ENGL 4301 Winter 2000-01
Back to the Syllabus
This simplified Old Testament story comes from Sweet's Anglo-Saxon Primer (Oxford 1882). Note that the spelling has been regularized and that the dialect is a sort of regularized West-Saxon that is typically used in teaching elementary Old English. Note too that as a translation from the Latin, this passage does not really represent spontaneous Old English usage. It's a sort of artificial Old English, but it's based on Old English Bible translations that were, after all, intended to bring the Latin Bible to English speakers. So it's a reasonable starting-point for looking at how the language of the time of Ælfric (about the year 1000) differs from ours. To read a modern gloss of the Old English, just swipe the area below each line with your cursor. In the gloss, I have tried to give an English equivalent for every word, if familiar enough, even if the gloss is a bit archaic. I have represented noun endings with A for accusative and D for dative where necessary, leaving nominative usually unmarked and genitive as the modern genitive.
God wolde þa fandian Abrahames gehiersumnesse
God would then to-find Abraham's hearsomeness
and clipode his naman and cwæþ him þus to
and called his name-A and quoth him-D thus to
"Nim þinne ancennedan sunu Isaac þe þu lufast
"Take thine one-kinned-A son-A Isaac whom thou lovest
and far to þæm lande Visionis hraþe
and fare to the-D land-D "of Vision" quickly
and geoffra hine þær uppan anre dune."
and offer him-A there upon a-D dune-D."
Abraham þa aras on þære ilcan nihte
Abraham then arose on that-D very-D night-D
and ferde mid twæm cnapum to þæm fierlenan lande
and fared with two-D knaves-D to the-D far-lying-D land-D
and Isaac samod on assum ridende.
and Isaac along-with on asses-D riding.
þa on þone þriddan dæg þa hie þa dune gesawon
then on the-D third-D day-D they the-A dune-A saw
þær þær hie to scoldon to ofsleanne Isaac
where-where they to should to slay Isaac
þa cwæþ Abraham to þæm twæm cnapum þus:
then quoth Abraham to the-D two-D knaves-D thus:
"anbidiaþ eow her mid þæm assum sume hwile.
"bide you here with the-D asses-D for-some-D for-while-D.
ic and þæt cild gaþ unc to gebiddene
I and the child go us-two-A to pray
and wit siþþan cumaþ sona eft to eow."
and we-two afterwards come soon back to you-D."
Abraham þa het Isaac beran þone wudu to þære stowe
Abraham then bade Isaac to-bear the-A wood-A to the-D place-D
and he self bær his sweord and fyr.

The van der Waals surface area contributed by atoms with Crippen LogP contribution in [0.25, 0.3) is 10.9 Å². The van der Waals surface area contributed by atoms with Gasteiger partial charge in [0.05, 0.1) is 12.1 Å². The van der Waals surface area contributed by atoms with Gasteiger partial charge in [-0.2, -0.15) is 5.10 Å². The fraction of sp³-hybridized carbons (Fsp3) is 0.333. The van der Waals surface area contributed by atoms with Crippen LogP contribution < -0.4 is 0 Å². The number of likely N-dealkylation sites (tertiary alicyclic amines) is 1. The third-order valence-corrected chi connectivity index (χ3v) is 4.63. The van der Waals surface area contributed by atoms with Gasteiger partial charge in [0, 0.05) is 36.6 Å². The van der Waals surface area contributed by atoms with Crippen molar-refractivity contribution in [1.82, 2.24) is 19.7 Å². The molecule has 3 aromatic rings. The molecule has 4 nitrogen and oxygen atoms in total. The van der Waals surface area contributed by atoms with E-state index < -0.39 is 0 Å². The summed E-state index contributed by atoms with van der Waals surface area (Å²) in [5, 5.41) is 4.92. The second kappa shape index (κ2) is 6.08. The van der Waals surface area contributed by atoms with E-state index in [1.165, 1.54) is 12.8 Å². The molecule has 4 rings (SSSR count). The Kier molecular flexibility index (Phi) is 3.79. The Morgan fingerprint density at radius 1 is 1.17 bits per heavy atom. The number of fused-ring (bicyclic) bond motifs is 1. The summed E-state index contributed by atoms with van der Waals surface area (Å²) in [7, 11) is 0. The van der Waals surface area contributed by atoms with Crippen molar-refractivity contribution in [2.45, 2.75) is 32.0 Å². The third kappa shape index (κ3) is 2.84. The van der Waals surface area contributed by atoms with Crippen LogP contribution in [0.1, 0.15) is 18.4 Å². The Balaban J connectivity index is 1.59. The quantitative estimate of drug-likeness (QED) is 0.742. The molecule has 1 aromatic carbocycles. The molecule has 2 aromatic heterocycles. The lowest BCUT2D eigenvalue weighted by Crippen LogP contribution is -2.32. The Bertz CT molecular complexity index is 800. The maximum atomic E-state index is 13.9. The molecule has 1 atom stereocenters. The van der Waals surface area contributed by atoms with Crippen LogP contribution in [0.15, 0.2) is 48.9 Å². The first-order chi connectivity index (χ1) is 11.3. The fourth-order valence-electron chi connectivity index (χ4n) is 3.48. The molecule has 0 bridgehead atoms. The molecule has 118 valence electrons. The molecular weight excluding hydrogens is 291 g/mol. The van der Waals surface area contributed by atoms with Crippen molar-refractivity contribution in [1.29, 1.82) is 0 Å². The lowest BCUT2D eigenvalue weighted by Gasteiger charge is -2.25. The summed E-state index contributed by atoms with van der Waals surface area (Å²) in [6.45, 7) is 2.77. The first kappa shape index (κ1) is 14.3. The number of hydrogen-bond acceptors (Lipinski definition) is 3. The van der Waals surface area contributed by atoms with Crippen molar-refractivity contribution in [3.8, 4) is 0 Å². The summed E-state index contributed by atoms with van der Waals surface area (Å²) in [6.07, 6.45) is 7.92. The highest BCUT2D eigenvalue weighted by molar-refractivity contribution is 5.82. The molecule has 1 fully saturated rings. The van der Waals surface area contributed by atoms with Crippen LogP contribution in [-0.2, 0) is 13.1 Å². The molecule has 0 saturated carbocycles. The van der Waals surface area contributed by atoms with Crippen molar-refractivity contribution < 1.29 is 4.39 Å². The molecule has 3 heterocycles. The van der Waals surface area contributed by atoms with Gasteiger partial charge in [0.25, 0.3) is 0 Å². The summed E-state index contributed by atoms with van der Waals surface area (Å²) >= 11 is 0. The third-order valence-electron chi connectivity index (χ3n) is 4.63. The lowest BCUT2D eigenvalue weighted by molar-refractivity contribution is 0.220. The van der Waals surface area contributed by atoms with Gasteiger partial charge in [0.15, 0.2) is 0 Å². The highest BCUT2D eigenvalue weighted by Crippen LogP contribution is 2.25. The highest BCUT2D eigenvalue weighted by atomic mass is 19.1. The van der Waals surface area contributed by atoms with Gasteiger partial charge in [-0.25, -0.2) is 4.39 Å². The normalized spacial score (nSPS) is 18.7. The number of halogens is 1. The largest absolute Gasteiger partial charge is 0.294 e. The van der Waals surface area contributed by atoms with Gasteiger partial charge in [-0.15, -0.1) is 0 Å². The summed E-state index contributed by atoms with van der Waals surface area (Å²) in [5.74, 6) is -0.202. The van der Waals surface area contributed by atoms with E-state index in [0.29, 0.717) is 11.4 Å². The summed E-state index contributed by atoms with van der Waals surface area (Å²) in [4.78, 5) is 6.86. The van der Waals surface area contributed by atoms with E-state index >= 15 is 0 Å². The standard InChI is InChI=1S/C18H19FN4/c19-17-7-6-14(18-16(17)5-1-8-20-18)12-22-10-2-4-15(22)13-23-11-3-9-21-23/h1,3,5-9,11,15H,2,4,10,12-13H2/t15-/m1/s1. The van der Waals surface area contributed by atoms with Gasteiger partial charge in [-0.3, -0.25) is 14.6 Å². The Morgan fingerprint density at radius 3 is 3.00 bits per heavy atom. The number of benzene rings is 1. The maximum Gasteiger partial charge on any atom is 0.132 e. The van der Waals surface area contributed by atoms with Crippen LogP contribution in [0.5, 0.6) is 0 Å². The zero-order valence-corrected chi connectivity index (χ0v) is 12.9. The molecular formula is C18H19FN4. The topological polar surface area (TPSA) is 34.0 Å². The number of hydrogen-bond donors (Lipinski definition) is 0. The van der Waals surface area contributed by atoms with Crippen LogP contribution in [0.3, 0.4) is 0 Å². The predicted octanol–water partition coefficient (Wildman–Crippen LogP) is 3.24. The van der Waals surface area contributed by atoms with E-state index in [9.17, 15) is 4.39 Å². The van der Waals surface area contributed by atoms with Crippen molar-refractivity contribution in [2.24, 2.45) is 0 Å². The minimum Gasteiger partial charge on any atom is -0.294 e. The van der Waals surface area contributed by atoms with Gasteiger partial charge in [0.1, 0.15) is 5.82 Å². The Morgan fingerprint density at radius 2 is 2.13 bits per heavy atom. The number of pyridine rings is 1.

and he self bore his sword-A and fire-A.
Isaac þa ascode Abraham his fæder
Isaac then asked Abraham-A his father
"Fæder min, ic ascige hwær seo offrung sie
"Father mine, I ask where the offering may-be
her is wudu and fyr." him adwyrde se fæder
here is wood and fire." him-D answered the father
"God foresceawaþ min sunu him self þa offrunge."
"God foreshows my son by-him-D self the-A offering-A."
Hie comon þa to þære stowe þe him gesweotolode God
They came then to the-D place-D that them-D indicated God
and he þær weofod arærde on þa ealdan wisan
and he there altar-A a-reared in the-D old-D wise-D
and þone wudu gelogode
and the-A wood-A lodged
swa swa he hit wolde habban to his suna bærnette
as-as he it-A would to-have for his son's burning-D
siþþan he ofslægan wurde. he geband þa his sunu
after he to-slay might-have. He bound then his son-A
and his sweord ateah þæt he hine geoffrode on þa ealdan wisan.
and his sword drew so he him-A might-offer in the-D old-D wise-D.
mid þæm þe he wolde þæt weorc beginnan
with the when he would the-A work-A to-begin
þa clipode Godes engel arodlice of heofonum:
then called God's angel quickly from heaven-D:
"Abraham." he andwyrde sona. se engel him cwæþ to:
"Abraham." he answered soon. the angel him-D quoth to:
"ne acwele þu þæt cild ne þine hand ne astrece ofer his sweoran.
"Neither quell thou the-A child-A nor thine-A hand-A not stretch over his neck-A.
nu ic oncneow soþlice þæt þu swiþe ondrætst God
now I know soothly that thou greatly dreadest God-A
nu þu þinne ancennedan sunu ofslean woldest for him."
now thou thine one-kinned-A son-A slay wouldst for him-D."
þa besaeh Abraham sona under bæc
then looked Abraham soon under back
and gesaeh þær anne ramm
and saw there a-A ram-A
betwix þæm bremlum be þæm hornum gehæft
betwixt the-D brambles-D by the-D horns-D held
and he ahefde þone ramm to þære offrunge
and he heaved the-A ram-A to the-D offering-D
and hine þær ofsnaþ Gode to lace for his sunu Isaac.
and it-A there slaughtered to-God-D as offering-D for his son-A Isaac.
he het þa þa stowe Dominus videt
he called then the-A place-A Dominus videt
þæt is "God gesiehþ" and giet is gesægd swa
that is "God sees" and yet is said so
In monte Dominus videbit, þæt is, "God gesiehþ on dune."
In monte Dominus videbit,that is, "God sees on dune-D."
eft clipode se engel Abraham and cwæþ:
again called the angel Abraham-A and quoth:
"Ic swerige þurh me selfne sægde se Ælmihtiga
"I swear through me-D self-D said the Almighty
nu þu noldest arian þinum ancennedan suna
now thou wouldst-not spare thine-D one-kinned-D son-D
ac wæs min ege mare þonne his lif
but was my awe a-more-thing than his life
ic þe nu bletsige and þinne ofspring gemanigfielde
I thee now bless and thy-A offsping-A bemanifold
swa swa steorran on heofonum
as-as stars in heaven-D
and swa swa sand-ceosol on sæ.
and as-as sand-grains in sea-D.
þin ofspring sceal agan hiera feonda gatu.
thy offspring shall to-own their fiends' gate-A.
and on þinum sæde beoþ ealle þeoda gebletsode
and in thy-D seed-D be all peoples-A blessed
for þæm þe þu gehiersumodest minre hæse þus."
because thou obeyedest my-D command-D thus."
Abraham þa gecierde sona to his cnapum
Abraham then returned soon to his knaves-D
and ferde him ham swa mid heofonlicre bletsunge.
and fared him-D home so with heavenly-D blessing-D.